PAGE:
That total came from 525,000 contributors (20 percent of whom were new contributors to the campaign) with the average contribution being $20. The campaign said that the majority of donors were under the age of 39 and that they accumulated 900,000 donations. Additionally Shakir said the campaign had $28 million cash on hand, owing to the money it was able to transfer from the Sanders’ Senate campaign committee.
Sanders is the third candidate to reveal his first quarter fundraising totals for the crowded 2020 Democratic primary. He outpaced both Sen. Kamala Harris (D-CA), who raised $12 million and South Bend Mayor Pete Buttigieg who raised $7 million since he launched an exploratory committee in January. Buttigieg raised his total from 158,550 donors. Harris' campaign told The Daily Beast that she raised hers from 138,00 donors.
Sanders' haul was an improvement from the one he scored last cycle when he raised $15 million in the first quarter he was in and, according to the campaign, hit the 900,000 donation threshold after 146 days. This go around, the Senator relied more on his name ID and previously-built infrastructure to score bigger fundraising wins early on in the cycle. It was previously reported that Sanders had raised $10 million of his 2020 haul in less than a week after announcing, meaning that he brought in the remaining $8.2 million in the subsequent five weeks.
Though Sanders fell short of the one million donations that his team had hoped to hit by the end of the cycle, the sheer size of the campaign's donor base illustrated the advantages that it enjoys this cycle. Having cultivated a small-dollar donor network that outpaces all of his competitors in the Democratic primary field, Sanders spent virtually nothing to raise the money he did.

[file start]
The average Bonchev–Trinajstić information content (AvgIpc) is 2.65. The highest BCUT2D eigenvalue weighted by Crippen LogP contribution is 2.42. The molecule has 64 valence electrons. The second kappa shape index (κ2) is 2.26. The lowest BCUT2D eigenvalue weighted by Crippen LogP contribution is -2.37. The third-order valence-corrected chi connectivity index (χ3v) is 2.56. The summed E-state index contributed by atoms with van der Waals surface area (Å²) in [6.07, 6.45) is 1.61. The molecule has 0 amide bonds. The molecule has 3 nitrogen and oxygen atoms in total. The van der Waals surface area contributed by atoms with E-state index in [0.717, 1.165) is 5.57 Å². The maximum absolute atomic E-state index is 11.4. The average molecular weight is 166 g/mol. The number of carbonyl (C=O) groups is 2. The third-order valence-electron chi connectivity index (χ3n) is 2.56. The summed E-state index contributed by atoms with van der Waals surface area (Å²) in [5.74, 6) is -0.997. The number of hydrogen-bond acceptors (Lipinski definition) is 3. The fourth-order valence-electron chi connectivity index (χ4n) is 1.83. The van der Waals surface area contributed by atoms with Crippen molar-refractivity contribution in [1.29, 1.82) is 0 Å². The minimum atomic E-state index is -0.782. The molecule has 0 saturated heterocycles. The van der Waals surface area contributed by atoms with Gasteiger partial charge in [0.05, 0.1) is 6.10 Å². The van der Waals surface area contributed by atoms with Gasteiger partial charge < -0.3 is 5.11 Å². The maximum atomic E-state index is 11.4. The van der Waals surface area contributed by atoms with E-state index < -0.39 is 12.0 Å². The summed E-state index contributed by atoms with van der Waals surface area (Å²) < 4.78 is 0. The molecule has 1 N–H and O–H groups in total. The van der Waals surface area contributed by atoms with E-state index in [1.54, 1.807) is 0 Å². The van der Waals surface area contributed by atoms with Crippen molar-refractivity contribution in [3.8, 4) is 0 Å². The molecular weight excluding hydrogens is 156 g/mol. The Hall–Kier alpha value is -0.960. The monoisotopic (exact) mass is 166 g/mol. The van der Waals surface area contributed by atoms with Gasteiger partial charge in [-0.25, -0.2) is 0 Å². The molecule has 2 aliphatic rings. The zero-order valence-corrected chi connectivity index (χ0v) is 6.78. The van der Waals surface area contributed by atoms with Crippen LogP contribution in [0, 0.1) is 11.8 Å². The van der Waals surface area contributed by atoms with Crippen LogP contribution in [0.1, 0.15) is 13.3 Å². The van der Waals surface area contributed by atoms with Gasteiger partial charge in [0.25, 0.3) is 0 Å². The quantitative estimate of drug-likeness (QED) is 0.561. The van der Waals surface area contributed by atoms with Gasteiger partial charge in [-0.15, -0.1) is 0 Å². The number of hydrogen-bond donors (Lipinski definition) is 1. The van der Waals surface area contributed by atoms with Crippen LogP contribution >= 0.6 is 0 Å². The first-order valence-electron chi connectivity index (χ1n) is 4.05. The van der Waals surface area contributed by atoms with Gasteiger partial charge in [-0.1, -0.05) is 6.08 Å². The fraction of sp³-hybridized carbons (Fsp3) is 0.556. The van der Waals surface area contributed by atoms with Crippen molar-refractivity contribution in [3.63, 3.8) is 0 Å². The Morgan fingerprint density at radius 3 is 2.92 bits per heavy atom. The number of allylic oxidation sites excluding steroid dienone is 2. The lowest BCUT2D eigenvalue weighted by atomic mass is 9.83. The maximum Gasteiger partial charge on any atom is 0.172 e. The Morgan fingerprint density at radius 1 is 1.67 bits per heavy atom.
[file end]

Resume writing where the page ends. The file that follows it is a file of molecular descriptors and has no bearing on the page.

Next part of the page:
Since becoming a fundraising powerhouse in the 2016 primary, and running a closer than expected race that propelled him to nationwide fame, Sanders and his campaign have been making a stronger argument for his electability this cycle. The numbers they revealed on Tuesday play into that, as the campaign portrayed them to be indicative of the broad and deep support the 77-year-old Senator has in the country.
The other candidate widely expected to post a large fundraising haul is former Texas congressman Beto O’Rourke, whose campaign has yet to reveal what he has raised since announcing his run.
O’Rourke, who entered the race three weeks after Sanders, said that he had raised $6.1 million in his first day as a candidate, which slightly outpaced Sanders’ first-day total of $5.9 million. He did not immediately reveal how those numbers broke down but said that the campaign had “more than 128,000 unique contributions.”
—With reporting by Sam Stein.